Steve Stockman is a clever troll. The Republican Congressman from Texas gives his donors Obama barf bags (tagline: socialism makes me sick!), says his favorite gun lubricant is “liberal tears” and hawks bumper stickers that suggest the solution to abortion is distributing firearms to babies. A two-term backbencher with no legislative accomplishments, he is known mostly for outrageous tweets.
So when Stockman announced in December that he would give up his House seat to challenge John Cornyn, the No. 2 Republican in the Senate, he seemed like a long shot. Now he is more like a laughingstock. Stockman trailed by more than 40 points in a recent poll and reported just $32,000 on hand, compared with Cornyn’s $6.9 million. He hasn’t campaigned much, but it wasn’t because of his day job, where he missed 17 consecutive House votes in January. A Texas campaign headquarters was condemned for safety violations. Stockman’s bid has been “one of the most bizarre, least professional, most unserious campaigns I have ever witnessed,” says Matt Mackowiak, a Texas-based Republican consultant.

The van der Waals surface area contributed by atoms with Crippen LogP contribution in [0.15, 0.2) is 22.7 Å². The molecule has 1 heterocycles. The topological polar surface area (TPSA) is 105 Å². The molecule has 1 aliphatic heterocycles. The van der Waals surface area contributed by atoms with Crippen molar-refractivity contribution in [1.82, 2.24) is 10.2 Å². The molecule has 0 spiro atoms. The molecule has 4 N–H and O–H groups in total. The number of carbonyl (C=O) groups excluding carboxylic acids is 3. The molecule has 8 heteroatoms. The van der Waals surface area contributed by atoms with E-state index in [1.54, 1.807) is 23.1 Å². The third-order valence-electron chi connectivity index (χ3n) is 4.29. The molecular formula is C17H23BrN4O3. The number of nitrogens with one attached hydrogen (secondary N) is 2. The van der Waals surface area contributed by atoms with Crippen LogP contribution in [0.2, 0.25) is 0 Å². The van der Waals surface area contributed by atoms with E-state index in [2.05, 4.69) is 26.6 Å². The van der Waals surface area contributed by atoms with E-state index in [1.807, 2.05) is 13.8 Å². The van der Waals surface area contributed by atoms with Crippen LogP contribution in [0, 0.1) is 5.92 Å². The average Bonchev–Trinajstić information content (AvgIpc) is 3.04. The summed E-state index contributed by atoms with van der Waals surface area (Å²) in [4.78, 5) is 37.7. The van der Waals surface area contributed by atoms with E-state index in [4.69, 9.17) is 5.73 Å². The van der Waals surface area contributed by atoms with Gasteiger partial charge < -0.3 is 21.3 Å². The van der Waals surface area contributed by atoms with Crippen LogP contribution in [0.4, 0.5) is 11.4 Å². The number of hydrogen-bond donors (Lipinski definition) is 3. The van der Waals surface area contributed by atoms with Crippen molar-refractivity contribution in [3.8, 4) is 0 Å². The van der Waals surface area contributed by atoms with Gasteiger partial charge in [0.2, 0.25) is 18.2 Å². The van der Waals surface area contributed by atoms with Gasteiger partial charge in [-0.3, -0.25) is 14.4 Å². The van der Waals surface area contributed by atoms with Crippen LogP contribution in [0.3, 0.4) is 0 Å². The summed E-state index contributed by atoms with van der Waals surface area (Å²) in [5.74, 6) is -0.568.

That may be exactly as planned. For a particular breed of protest candidate, campaigns are no longer just a means to an end. A shrewd provocateur can use the platform to win the same notoriety as an elected official–and without the drudgery of cold calls, meet and greets, and committee work.
Losing can have its rewards. In 2012, Herman Cain’s hapless presidential bid boosted book sales and built an email list from which he continues to profit. Newt Gingrich parlayed his into a gig at CNN. Then there’s Donald Trump, whose serial flirtations with public office can always be counted on to goose ratings of The Apprentice.
Stockman, who filed for the Senate race just ahead of the deadline, vows to offer a conservative alternative to Cornyn. In Texas, some have a different theory. Stockman is saddled with $163,000 in prior campaign debt. His mysterious run, says Mackowiak, “was never intended to be anything more than a debt-retirement project.” Instead of trolling his enemies, this time he may be targeting fans.
This appears in the February 10, 2014 issue of TIME.